NOTE: This review contains spoilers for Better Call Saul season 6 episode 8, “Point and Shoot”. You can read previous recaps for Better call Saul season 6 here.
It’s been a month and a half since we saw Lalo Salamanca (Tony Dalton) execute poor Howard Hamlin (Patrick Fabian) and we still haven’t recovered. But this is the last season of You better call Saul. We, like the characters, don’t have time to catch our breath. Writer Gordon Smith and director/co-creator Vince Gilligan know this, giving us an episode that kicks in and doesn’t stop.
Things speed up seconds after Lalo executes Howard. Jimmy (Bob Odenkirk) and Kim (Rhea Seehorn) are in shock, but Lalo forces them to sit down. He hands Jimmy the keys to a car and begins dictating instructions as if nothing had happened. We know Lalo is a remorseless killer, so he’s desensitized even to the idea of killing someone in cold blood. In some ways, you can’t help but wonder if this will foreshadow the characters becoming numb to the horrors they’ve seen (more on that later).
Lalo asks Jimmy to go to the home of Gus Fring (Giancarlo Esposito) and kill him. In a ploy to get Kim as far away from Lalo as possible, Jimmy convinces him to send her instead. Although Kim strongly opposes it, she complies and leaves. Lalo then just ties up Jimmy and leaves immediately afterwards.
Kim arrives at Fring’s house, but as she raises her gun, she is intercepted by Mike (Jonathan Banks). She tells him what’s going on and calls him out for carelessly neglecting them. Mike acts immediately and goes to Jimmy and Kim. Fring asks Kim why Salamanca sent her. She says Jimmy convinced Lalo to let him send her, which raises Fring’s suspicions. No one can convince Lalo to do anything.
Indeed, Fring is onto something. Mike has Tyrus and his crew pulled out of the laundromat to go to Jimmy’s, which is what Lalo wanted. Parked just ahead while waiting for the troops to leave, he slips inside undetected. Honestly, that makes Howard’s death even more tragic, because the only reason Lalo went to their apartment was to use them as decoys. Howard died because Lalo needed a distraction. It’s heartbreaking.
At Jimmy’s apartment, Mike asks him where Lalo went and for how long. Even though Jimmy doesn’t know where Lalo went, he’s still able to tell Mike that he left shortly after Kim, which allows Mike to put two and two together and he leaves for the laundromat.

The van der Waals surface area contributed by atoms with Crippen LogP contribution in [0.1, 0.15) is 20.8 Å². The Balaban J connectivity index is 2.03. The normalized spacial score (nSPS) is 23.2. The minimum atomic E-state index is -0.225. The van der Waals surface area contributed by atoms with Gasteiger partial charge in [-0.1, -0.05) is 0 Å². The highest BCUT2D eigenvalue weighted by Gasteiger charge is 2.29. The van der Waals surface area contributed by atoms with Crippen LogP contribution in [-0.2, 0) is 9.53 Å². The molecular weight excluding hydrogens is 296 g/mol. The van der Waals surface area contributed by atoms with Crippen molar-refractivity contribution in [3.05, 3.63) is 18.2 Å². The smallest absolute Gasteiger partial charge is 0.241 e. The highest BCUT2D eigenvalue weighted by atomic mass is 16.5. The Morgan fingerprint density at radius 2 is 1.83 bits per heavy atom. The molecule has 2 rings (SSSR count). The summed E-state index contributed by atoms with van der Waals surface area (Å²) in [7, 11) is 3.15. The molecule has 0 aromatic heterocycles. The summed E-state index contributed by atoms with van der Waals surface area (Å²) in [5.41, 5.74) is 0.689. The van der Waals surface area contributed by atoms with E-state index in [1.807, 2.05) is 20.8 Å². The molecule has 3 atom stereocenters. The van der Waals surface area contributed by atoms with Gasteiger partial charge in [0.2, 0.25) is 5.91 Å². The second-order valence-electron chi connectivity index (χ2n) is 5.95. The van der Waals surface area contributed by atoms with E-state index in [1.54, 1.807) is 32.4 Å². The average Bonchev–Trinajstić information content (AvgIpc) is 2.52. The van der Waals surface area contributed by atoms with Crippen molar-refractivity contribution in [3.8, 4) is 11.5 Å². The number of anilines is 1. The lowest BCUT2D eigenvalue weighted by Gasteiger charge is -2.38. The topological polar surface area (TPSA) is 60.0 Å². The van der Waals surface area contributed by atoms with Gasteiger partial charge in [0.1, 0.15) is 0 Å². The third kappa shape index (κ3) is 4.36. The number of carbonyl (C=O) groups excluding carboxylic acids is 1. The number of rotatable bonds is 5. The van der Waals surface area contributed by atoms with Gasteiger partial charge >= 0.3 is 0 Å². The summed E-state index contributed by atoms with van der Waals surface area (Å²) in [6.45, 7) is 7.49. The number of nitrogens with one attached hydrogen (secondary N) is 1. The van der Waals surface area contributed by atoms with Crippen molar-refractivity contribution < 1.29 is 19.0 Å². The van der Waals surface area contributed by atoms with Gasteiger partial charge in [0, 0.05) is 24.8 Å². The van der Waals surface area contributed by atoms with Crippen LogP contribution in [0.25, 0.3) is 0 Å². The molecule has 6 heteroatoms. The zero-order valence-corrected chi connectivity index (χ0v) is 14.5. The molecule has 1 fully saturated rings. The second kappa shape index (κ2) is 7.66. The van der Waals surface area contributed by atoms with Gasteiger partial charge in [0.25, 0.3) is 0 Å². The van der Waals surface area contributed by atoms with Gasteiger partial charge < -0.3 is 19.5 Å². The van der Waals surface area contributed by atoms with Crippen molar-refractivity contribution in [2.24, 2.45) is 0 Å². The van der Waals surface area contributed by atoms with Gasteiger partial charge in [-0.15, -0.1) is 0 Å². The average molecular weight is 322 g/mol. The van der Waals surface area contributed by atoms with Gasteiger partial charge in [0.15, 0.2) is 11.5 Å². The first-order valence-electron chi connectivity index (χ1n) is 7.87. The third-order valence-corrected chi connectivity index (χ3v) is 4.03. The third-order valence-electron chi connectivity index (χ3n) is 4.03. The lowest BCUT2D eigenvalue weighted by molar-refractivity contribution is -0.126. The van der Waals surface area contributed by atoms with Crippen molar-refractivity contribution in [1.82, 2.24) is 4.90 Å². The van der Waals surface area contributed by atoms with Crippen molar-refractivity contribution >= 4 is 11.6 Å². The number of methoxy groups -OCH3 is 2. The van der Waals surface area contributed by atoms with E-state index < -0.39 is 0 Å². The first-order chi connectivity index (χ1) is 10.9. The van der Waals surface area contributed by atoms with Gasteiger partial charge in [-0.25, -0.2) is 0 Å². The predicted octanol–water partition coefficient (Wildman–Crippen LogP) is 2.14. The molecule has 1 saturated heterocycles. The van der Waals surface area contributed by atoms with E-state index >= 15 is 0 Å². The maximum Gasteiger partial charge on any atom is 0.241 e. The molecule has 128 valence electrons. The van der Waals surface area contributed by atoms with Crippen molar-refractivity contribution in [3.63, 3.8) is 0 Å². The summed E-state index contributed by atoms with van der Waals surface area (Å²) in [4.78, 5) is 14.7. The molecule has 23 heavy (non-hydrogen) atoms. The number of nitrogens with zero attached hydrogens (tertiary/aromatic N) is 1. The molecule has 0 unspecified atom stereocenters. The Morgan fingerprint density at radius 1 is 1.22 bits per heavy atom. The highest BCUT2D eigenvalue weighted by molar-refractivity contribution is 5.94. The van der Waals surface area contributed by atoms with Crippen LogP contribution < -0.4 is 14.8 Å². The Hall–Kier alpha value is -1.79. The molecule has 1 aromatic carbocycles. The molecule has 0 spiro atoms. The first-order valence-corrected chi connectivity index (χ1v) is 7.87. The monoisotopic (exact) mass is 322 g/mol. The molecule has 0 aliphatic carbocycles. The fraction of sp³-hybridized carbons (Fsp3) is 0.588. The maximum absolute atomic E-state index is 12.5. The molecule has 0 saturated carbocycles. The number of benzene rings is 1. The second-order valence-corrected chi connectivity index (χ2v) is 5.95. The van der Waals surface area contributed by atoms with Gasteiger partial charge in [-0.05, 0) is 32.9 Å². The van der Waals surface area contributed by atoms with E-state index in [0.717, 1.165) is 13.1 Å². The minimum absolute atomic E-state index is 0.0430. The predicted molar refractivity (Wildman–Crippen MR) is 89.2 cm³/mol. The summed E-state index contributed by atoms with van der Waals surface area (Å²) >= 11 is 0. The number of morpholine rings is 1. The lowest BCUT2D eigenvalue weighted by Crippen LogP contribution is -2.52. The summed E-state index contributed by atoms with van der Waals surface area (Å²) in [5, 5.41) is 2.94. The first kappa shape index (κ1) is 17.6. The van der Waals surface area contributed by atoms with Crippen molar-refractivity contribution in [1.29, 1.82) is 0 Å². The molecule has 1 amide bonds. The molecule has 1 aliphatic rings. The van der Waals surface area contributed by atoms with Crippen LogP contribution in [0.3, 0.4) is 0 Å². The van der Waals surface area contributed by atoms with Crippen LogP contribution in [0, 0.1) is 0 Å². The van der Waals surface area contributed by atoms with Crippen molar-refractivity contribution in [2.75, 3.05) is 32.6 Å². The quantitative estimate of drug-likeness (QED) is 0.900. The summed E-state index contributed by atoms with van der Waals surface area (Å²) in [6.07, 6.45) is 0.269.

Given his suspicions, Fring arrives before Mike, but is ambushed by Lalo, who kills his men. Gus Fring is one of the most cunning men in the breaking Bad universe. So it’s saying something that Lalo managed to knock it down without breaking a sweat. Throughout this season, we’ve seen Fring sweat bullets from being on the receiving end of Lalo’s gun and we finally see him. That says a lot about how brilliant and completely devious the character of Lalo Salamanca is.
As soon as Lalo gets the drop on Fring, he pulls out a camcorder and begins recording a message to Don Eladio. He forces Fring to show him the superlab he built to televise Eladio’s betrayal before executing him. However, Fring researched the ins and outs of his yard to the wire. As he gets to the bottom of the stairs, he convinces Lalo to let him into one last dig at Eladio and the Salamanca family, Nacho (Michael Mando) style. Naturally, Lalo allows him to mock his enemy one last time. But the clever Gus kicks a nearby extension cord, turning off the lights.
He fetches the gun he hid in the bulldozer a few episodes back and shoots blindly in the dark. He turns on the lights to find that his blows have not been in vain. Fring executed Lalo by pure chance; a literal hit (or more) in the dark. The next body served in this season-long “go-for-broke” finale is Tony Dalton’s formidable villain, Lalo Salamanca. RIP Lalo. Thank you Tony Dalton for this amazing character and performance.
Fring returns to his compound with Mike to tend to his injuries. Mike tells him he should have called him if he suspected the laundromat. However, Fring responds in a way that implies he blames Mike for how it all happened, agreeing that “things could have ended differently”.
Back at Jimmy and Kim’s, Mike seats the traumatized married couple. He assures them that Lalo will not return, then explains that his team will pass Howard’s death off as a cocaine-influenced suicide. He makes them realize that none of this happened and forces them to say so. They both agree. The big question from there is how long they can keep this “nothing happened” charade down before it either desensitizes them like Lalo or eats them away.
Ironically, Mike returns to the laundromat to bury Lalo and Howard deep below. He takes Howard’s ring, wallet, and shoes for the suicide story, but asks his men to watch out for Howard’s body. He lingers for a moment in obvious regret before leaving as the bodies are buried.
So now that Lalo Salamanca and Howard Hamlin are dead, where does the show go from here? There are still five episodes left. Is Kim Wexler next (the answer would be no, #ProtectKimWexler)? For Mike, Jimmy and Kim, it’s easy enough to say the words “none of that happened,” but living with it all is a whole different matter. We are now in the endgame, so everything will be revealed soon enough.
New episodes of Better Call Saul air on AMC Mondays at 9 p.m. ET/PT in the US and air on netflix Tuesdays in the UK.